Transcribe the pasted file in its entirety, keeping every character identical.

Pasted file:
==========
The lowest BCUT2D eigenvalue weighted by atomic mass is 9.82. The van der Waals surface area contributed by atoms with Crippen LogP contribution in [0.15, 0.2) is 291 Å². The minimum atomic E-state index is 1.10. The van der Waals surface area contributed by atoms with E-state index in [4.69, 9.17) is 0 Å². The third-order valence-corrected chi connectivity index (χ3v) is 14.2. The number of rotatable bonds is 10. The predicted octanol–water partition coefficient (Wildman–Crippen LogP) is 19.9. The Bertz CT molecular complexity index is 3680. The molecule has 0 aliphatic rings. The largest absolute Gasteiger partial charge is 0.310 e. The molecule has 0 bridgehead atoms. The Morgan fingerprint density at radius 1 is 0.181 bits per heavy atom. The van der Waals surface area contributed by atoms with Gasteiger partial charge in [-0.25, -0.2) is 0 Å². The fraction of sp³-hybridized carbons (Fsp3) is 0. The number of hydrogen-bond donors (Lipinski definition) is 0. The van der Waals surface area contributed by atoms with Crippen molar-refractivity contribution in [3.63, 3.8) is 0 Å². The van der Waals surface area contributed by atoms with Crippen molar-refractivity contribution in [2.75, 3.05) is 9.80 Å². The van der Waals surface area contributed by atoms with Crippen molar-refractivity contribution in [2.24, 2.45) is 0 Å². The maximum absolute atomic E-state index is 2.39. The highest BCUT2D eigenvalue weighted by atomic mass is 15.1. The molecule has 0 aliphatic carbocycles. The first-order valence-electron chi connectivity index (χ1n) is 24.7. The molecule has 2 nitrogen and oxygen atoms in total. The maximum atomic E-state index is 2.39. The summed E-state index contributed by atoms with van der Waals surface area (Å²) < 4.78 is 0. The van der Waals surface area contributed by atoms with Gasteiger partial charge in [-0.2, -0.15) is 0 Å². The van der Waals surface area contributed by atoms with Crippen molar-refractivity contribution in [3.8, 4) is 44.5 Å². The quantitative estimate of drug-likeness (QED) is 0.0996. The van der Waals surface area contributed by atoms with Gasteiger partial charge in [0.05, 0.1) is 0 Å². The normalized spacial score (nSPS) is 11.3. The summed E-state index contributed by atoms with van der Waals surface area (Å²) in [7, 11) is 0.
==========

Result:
The lowest BCUT2D eigenvalue weighted by atomic mass is 9.82. The van der Waals surface area contributed by atoms with Crippen LogP contribution in [0.15, 0.2) is 291 Å². The minimum atomic E-state index is 1.10. The van der Waals surface area contributed by atoms with E-state index in [4.69, 9.17) is 0 Å². The third-order valence-corrected chi connectivity index (χ3v) is 14.2. The number of rotatable bonds is 10. The predicted octanol–water partition coefficient (Wildman–Crippen LogP) is 19.9. The Bertz CT molecular complexity index is 3680. The molecule has 0 aliphatic rings. The largest absolute Gasteiger partial charge is 0.310 e. The molecule has 0 bridgehead atoms. The Morgan fingerprint density at radius 1 is 0.181 bits per heavy atom. The van der Waals surface area contributed by atoms with Gasteiger partial charge in [-0.25, -0.2) is 0 Å². The fraction of sp³-hybridized carbons (Fsp3) is 0. The number of hydrogen-bond donors (Lipinski definition) is 0. The van der Waals surface area contributed by atoms with Crippen molar-refractivity contribution in [3.63, 3.8) is 0 Å². The van der Waals surface area contributed by atoms with Crippen molar-refractivity contribution in [2.75, 3.05) is 9.80 Å². The van der Waals surface area contributed by atoms with Crippen molar-refractivity contribution in [2.24, 2.45) is 0 Å². The maximum absolute atomic E-state index is 2.39. The highest BCUT2D eigenvalue weighted by atomic mass is 15.1. The molecule has 0 aliphatic carbocycles. The first-order valence-electron chi connectivity index (χ1n) is 24.7. The molecule has 2 nitrogen and oxygen atoms in total. The maximum atomic E-state index is 2.39. The summed E-state index contributed by atoms with van der Waals surface area (Å²) < 4.78 is 0. The van der Waals surface area contributed by atoms with Gasteiger partial charge in [-0.2, -0.15) is 0 Å². The van der Waals surface area contributed by atoms with Crippen molar-refractivity contribution in [3.8, 4) is 44.5 Å². The quantitative estimate of drug-likeness (QED) is 0.0996. The van der Waals surface area contributed by atoms with Gasteiger partial charge in [0.05, 0.1) is 0 Å². The normalized spacial score (nSPS) is 11.3. The summed E-state index contributed by atoms with van der Waals surface area (Å²) in [7, 11) is 0.